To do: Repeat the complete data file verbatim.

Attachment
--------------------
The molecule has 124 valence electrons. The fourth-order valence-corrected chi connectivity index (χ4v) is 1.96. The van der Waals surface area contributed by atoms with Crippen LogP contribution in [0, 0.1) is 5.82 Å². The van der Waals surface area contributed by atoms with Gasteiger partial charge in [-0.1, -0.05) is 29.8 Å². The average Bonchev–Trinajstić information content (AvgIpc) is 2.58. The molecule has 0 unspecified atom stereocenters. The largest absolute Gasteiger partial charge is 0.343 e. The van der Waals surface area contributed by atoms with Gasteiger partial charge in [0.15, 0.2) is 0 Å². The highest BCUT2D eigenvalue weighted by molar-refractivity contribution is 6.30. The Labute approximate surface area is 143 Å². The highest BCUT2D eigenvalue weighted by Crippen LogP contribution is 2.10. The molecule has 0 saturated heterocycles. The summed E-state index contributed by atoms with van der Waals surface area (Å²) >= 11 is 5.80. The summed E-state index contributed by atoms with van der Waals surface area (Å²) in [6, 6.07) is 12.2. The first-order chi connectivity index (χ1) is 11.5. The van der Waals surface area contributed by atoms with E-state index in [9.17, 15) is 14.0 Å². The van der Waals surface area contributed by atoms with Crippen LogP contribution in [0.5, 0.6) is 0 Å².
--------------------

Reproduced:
The molecule has 124 valence electrons. The fourth-order valence-corrected chi connectivity index (χ4v) is 1.96. The van der Waals surface area contributed by atoms with Crippen LogP contribution in [0, 0.1) is 5.82 Å². The van der Waals surface area contributed by atoms with Gasteiger partial charge in [-0.1, -0.05) is 29.8 Å². The average Bonchev–Trinajstić information content (AvgIpc) is 2.58. The molecule has 0 unspecified atom stereocenters. The largest absolute Gasteiger partial charge is 0.343 e. The van der Waals surface area contributed by atoms with Gasteiger partial charge in [0.15, 0.2) is 0 Å². The highest BCUT2D eigenvalue weighted by molar-refractivity contribution is 6.30. The Labute approximate surface area is 143 Å². The highest BCUT2D eigenvalue weighted by Crippen LogP contribution is 2.10. The molecule has 0 saturated heterocycles. The summed E-state index contributed by atoms with van der Waals surface area (Å²) >= 11 is 5.80. The summed E-state index contributed by atoms with van der Waals surface area (Å²) in [6, 6.07) is 12.2. The first-order chi connectivity index (χ1) is 11.5. The van der Waals surface area contributed by atoms with E-state index in [9.17, 15) is 14.0 Å². The van der Waals surface area contributed by atoms with Crippen LogP contribution in [0.5, 0.6) is 0 Å².